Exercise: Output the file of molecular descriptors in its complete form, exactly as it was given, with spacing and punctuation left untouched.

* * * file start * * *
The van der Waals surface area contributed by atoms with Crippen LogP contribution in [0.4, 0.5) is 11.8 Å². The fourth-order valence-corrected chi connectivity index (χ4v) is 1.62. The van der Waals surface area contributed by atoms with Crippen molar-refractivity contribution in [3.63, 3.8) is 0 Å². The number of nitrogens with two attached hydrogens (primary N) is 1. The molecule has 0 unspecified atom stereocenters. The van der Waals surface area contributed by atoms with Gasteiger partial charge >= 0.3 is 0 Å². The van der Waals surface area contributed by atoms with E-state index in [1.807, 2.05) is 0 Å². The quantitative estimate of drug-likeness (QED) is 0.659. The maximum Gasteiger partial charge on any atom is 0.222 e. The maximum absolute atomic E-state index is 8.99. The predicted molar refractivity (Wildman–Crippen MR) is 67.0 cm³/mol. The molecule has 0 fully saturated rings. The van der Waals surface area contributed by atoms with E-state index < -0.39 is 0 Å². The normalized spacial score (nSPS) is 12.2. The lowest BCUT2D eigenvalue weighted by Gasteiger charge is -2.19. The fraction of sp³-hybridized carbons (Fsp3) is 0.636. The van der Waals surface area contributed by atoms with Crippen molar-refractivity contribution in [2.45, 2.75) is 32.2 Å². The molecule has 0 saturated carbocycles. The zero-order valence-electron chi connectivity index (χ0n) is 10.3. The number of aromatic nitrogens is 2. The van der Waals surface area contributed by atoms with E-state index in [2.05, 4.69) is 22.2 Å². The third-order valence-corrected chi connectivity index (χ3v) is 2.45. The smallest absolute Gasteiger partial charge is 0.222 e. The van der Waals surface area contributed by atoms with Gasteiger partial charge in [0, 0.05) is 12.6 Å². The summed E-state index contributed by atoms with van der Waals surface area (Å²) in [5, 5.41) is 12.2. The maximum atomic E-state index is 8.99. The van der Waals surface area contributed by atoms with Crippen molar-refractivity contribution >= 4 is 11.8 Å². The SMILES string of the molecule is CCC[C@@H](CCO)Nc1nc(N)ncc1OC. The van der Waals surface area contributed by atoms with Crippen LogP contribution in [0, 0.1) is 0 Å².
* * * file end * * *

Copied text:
The van der Waals surface area contributed by atoms with Crippen LogP contribution in [0.4, 0.5) is 11.8 Å². The fourth-order valence-corrected chi connectivity index (χ4v) is 1.62. The van der Waals surface area contributed by atoms with Crippen molar-refractivity contribution in [3.63, 3.8) is 0 Å². The number of nitrogens with two attached hydrogens (primary N) is 1. The molecule has 0 unspecified atom stereocenters. The van der Waals surface area contributed by atoms with Gasteiger partial charge >= 0.3 is 0 Å². The van der Waals surface area contributed by atoms with E-state index in [1.807, 2.05) is 0 Å². The quantitative estimate of drug-likeness (QED) is 0.659. The maximum Gasteiger partial charge on any atom is 0.222 e. The maximum absolute atomic E-state index is 8.99. The predicted molar refractivity (Wildman–Crippen MR) is 67.0 cm³/mol. The molecule has 0 fully saturated rings. The van der Waals surface area contributed by atoms with E-state index < -0.39 is 0 Å². The normalized spacial score (nSPS) is 12.2. The lowest BCUT2D eigenvalue weighted by Gasteiger charge is -2.19. The fraction of sp³-hybridized carbons (Fsp3) is 0.636. The van der Waals surface area contributed by atoms with Crippen molar-refractivity contribution in [2.45, 2.75) is 32.2 Å². The molecule has 0 saturated carbocycles. The zero-order valence-electron chi connectivity index (χ0n) is 10.3. The number of aromatic nitrogens is 2. The van der Waals surface area contributed by atoms with E-state index in [2.05, 4.69) is 22.2 Å². The third-order valence-corrected chi connectivity index (χ3v) is 2.45. The smallest absolute Gasteiger partial charge is 0.222 e. The van der Waals surface area contributed by atoms with Gasteiger partial charge in [0, 0.05) is 12.6 Å². The summed E-state index contributed by atoms with van der Waals surface area (Å²) in [5, 5.41) is 12.2. The maximum atomic E-state index is 8.99. The van der Waals surface area contributed by atoms with Crippen molar-refractivity contribution >= 4 is 11.8 Å². The SMILES string of the molecule is CCC[C@@H](CCO)Nc1nc(N)ncc1OC. The van der Waals surface area contributed by atoms with Crippen LogP contribution in [0, 0.1) is 0 Å².